Hope & the photograph

John Berger considers Franz Hals “the only painter whose work was profoundly prophetic of the photograph.”  Hals’s paintings bear little resemblances to photographs, but what Berger means is that they think like cameras.  Like his contemporary Rembrandt, Hals paints his nude as she really looked, Berger says; neither painter painted a Platonic ideal of his subjects.  But Berger believes that Rembrandt achieved realism though his view of redemption, while Hals achieved his through a kind of desperation that Berger admires.  I’m not sure if Berger associates that desperation in any way with photography.

Berger’s view of Rembrandt mirrors mine of Dostoevsky, whom I consider a realist.  Rembrandt applies “a realist practice more radically than any other Dutch painter to the subject of individual experience.  It is not his choice of biblical subjects which matters here, but the fact that his religious view offered him the principle of redemption, and this enabled him to look unflinchingly at the ravages of experience with a minimal, tenuous hope.”

Dostoevsky’s characters are the most realistic I’ve ever encountered if, like Berger, one refers to the realism of “individual experience.”  I feel drawn to Dostoevsky’s Christianity because, unlike a lot of Christianity I’ve experienced in the West, it offers insight into the horrors of experience.  It is precisely Dostoevsky’s “minimal, tenuous hope” that permits him to sketch Dmitri and Ivan Karamazov.  Christians with little experience of redemption flinch, like Job’s friends, in the face of tragedy, unable to accept it in terms other than divine retribution.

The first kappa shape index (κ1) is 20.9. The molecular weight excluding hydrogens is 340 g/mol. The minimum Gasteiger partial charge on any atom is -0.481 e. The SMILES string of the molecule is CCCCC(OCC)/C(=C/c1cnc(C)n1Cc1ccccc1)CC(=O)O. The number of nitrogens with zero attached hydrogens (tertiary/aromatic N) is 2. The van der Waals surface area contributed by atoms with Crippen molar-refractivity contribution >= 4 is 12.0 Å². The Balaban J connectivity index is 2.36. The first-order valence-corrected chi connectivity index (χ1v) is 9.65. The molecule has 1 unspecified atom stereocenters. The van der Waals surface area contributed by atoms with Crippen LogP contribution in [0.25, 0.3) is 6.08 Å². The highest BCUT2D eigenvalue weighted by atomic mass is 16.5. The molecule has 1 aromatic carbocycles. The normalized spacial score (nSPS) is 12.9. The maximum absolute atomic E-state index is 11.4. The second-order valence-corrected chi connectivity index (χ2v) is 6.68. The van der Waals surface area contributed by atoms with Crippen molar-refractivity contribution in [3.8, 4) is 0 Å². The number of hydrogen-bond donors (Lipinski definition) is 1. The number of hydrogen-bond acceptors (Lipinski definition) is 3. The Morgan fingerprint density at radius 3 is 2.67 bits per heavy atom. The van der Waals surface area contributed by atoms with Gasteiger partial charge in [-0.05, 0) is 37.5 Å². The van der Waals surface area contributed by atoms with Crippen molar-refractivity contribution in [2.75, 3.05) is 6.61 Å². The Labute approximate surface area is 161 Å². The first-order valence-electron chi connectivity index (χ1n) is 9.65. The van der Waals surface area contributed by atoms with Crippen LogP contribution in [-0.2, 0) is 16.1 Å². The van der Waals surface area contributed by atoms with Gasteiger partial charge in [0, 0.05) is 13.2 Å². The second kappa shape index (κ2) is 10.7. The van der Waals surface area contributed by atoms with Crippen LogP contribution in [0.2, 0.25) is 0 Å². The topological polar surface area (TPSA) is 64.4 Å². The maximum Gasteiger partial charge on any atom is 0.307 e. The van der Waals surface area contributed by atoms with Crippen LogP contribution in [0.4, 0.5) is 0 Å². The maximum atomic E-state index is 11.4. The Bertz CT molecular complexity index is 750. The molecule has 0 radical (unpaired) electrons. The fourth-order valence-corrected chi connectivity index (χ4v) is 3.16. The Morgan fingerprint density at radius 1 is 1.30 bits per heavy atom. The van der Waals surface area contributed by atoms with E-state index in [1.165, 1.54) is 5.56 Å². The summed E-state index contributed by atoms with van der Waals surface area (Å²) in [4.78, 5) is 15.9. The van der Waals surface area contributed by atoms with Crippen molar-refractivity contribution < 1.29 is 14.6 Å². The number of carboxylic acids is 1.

Berger’s view of Hals as the only painter-prophet of the photograph stems from his observation that Hals was driven, unlike his predecessors, to paint a world with contingency and without conclusions.  This almost existentialist viewpoint Berger finds in Hals accounts for what Berger perceives as Hals’s desperation and impatience.  Hals’s naked woman on the bed  “does not, like [Rembrandt’s] Bathsheba, glow from the light of her being.  It is simply her flushed, perspiring skin that glows.  Hals did not believe in the principle of redemption.  There was nothing to counteract the realist practice, there was only his rashness and courage in pursuing it.”

But how closely does a photograph render experience as opposed to only appearance?  Because Berger goes on to say that Hals doesn’t get across merely his model’s glowing skin.  Hals’s practice “was not to reduce a bouquet of flowers to their appearance . . . it was to reduce closely observed experience to appearance.”  Most photography gets across only a subject’s appearance and not her experience, I think.  Translating experience to appearance seems like a worthy goal for photography, though Berger doesn’t say as much.